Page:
In addition to the challenge of obtaining data without disturbing the biological system, as discussed above, ethical concerns may result in additional restrictions on which type of investigation is possible. Hence, mathematics is not simply a tool for making forecasts from existing data but can also contribute—as a “mathematical microscope”—to access otherwise hardly accessible properties of a biological system [3]. Using mathematical modelling, the relation between biological mechanisms and observations can be quantitatively understood, and novel ideas can be studied mathematically before doing costly experiments or clinical trials.

Most malignant hematological diseases are driven by (cancer) stem or progenitor cells, but only limited information about their dynamics can be derived from clinical measurements, e.g., bone marrow biopsies. Due to the discomfort imposed on the patient and potential risks, marrow biopsies are acquired at a lower frequency compared to blood samples. Mathematical modelling makes it possible to extract additional information from blood samples compared to current clinical practice. In particular, mathematical models can link peripheral blood cell counts to processes in the bone marrow and can, therefore, be used to make implications about stem and progenitor cell abundance and dynamics based on the blood samples which are routinely taken during follow-up examinations. This is clinically relevant since it illuminates the stem cell dynamics and their role in disease progression [4,5,6,7,8, 9••]. Similarly, mathematical models can extract complementary information about stem or progenitor cell kinetics by combining marrow and blood samples [8, 9••, 10, 11].

A broad range of quantitative methods in biology and medicine rely on mathematical models. However, most often the mathematical models are hidden in lab equipment or protocols of data analysis. Well-known examples encompass CT-, MR-, MRI-, ultrasound scanners, measurement of blood pressure by plethysmography and cuffs, administration of anesthesia [3, 1215], or regression models establishing correlations between biomarkers and quantities of interest.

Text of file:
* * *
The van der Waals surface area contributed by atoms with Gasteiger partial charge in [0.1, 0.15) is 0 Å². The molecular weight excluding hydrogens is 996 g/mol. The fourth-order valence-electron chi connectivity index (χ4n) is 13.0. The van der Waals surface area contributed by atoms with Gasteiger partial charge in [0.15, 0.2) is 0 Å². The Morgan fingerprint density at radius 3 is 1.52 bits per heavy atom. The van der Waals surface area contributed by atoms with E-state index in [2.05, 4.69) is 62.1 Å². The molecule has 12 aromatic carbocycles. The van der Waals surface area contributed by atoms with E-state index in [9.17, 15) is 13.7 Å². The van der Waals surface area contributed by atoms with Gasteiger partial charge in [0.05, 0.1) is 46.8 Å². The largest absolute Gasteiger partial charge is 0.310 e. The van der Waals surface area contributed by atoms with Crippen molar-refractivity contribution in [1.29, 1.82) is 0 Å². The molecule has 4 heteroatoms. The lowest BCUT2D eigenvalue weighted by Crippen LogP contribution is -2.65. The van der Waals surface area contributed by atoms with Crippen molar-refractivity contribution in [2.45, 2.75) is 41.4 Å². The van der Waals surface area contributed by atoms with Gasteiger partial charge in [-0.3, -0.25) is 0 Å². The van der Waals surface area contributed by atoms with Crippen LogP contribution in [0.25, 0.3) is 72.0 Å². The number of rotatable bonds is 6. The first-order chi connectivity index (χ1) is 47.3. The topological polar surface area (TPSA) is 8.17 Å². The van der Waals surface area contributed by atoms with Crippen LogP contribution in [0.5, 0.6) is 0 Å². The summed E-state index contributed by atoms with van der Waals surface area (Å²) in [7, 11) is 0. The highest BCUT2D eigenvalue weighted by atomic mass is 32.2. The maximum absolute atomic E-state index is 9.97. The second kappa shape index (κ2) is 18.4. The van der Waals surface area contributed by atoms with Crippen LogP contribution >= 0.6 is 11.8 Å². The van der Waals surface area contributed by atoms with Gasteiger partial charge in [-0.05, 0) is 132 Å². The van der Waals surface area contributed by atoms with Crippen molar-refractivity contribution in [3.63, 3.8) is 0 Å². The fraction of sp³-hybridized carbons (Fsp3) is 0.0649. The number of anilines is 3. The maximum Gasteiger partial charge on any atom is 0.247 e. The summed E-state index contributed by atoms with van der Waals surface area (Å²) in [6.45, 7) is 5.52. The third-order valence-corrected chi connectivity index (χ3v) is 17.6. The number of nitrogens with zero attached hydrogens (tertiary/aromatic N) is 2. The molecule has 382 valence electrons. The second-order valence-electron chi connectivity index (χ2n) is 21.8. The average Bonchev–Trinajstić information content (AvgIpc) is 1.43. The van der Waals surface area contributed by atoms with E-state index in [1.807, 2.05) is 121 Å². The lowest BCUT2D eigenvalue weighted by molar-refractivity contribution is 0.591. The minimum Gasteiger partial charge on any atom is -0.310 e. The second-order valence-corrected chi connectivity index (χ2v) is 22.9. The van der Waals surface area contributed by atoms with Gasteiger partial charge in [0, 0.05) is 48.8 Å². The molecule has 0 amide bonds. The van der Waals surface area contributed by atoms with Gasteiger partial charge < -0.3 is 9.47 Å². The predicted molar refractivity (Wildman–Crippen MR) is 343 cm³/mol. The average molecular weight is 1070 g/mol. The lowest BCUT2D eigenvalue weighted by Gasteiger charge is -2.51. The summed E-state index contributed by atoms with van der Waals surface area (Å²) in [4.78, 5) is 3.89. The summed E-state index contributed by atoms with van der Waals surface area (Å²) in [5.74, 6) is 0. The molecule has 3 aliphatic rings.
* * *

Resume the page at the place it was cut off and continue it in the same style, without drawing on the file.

Mathematical Models of HSCs

In this section, we supplement recent reviews of mathematical modelling of stem cell function written by Stiehl and Marciniak-Czochra [16], and Brunetti, Mackey, and Craig [17].

In 1978, Mackey proposed a mathematical model [18] which inspired many of the mathematical models of blood cell formation that we describe in this article. The model proposed by Mackey describes the dynamics of a population of pluripotent stem cells, explicitly considering the cell cycle with HSCs shifting between a proliferating phase and a \({G}_{0}\) resting phase. Analyzing the model, the author connects changes in stem cell proliferation with the production of blood cells. The author focuses on a group of specific disorders characterized by periodic oscillations of mature blood cell counts. Mathematical models of this class of diseases are also reviewed by Dale and Mackey in 2015 [19]. The early paper by Mackey is an illustrative example of how mathematical modelling can be used to relate cell properties, e.g., the rate of apoptosis to dynamics of the entire pool of HSCs.

In a later paper [20], Mackey shows that the equivalent of the total human body weight worth of blood cells is produced about every 7 years in the typical human adult. In the same paper, the author relates an extended version of his previous model to data from an HSC-labelling experiment, estimating the differentiation rate of HSCs in humans to be between 0.01 and 0.02 days−1 and the apoptosis rate between 0.07 and 0.23 days−1 in a steady-state situation, i.e., in a situation where cell counts remain constant. In a similar effort to understand HSC processes, Abkowitz and colleagues [2124] relate stochastic models of HSCs to in vivo data of murine, feline, and human origin, and are able to obtain estimates of, e.g., the replication rate of human HSCs. Furthermore, the authors suggest that the number of HSCs is comparable across different mammals, with estimates for humans observed in the blood, the success is onlyin the range of 11,400 to 22,400 [23]. Based on this work and [22], Catlin et al. [24] use 11,000 HSCs as an estimate for the steady-state size of the HSC pool, a number which has been used subsequently in several other models of HSC dynamics. Further examples of the application of mathematical models to infer cell kinetics based on labelling experiments in animals can be found in [25••] and [26].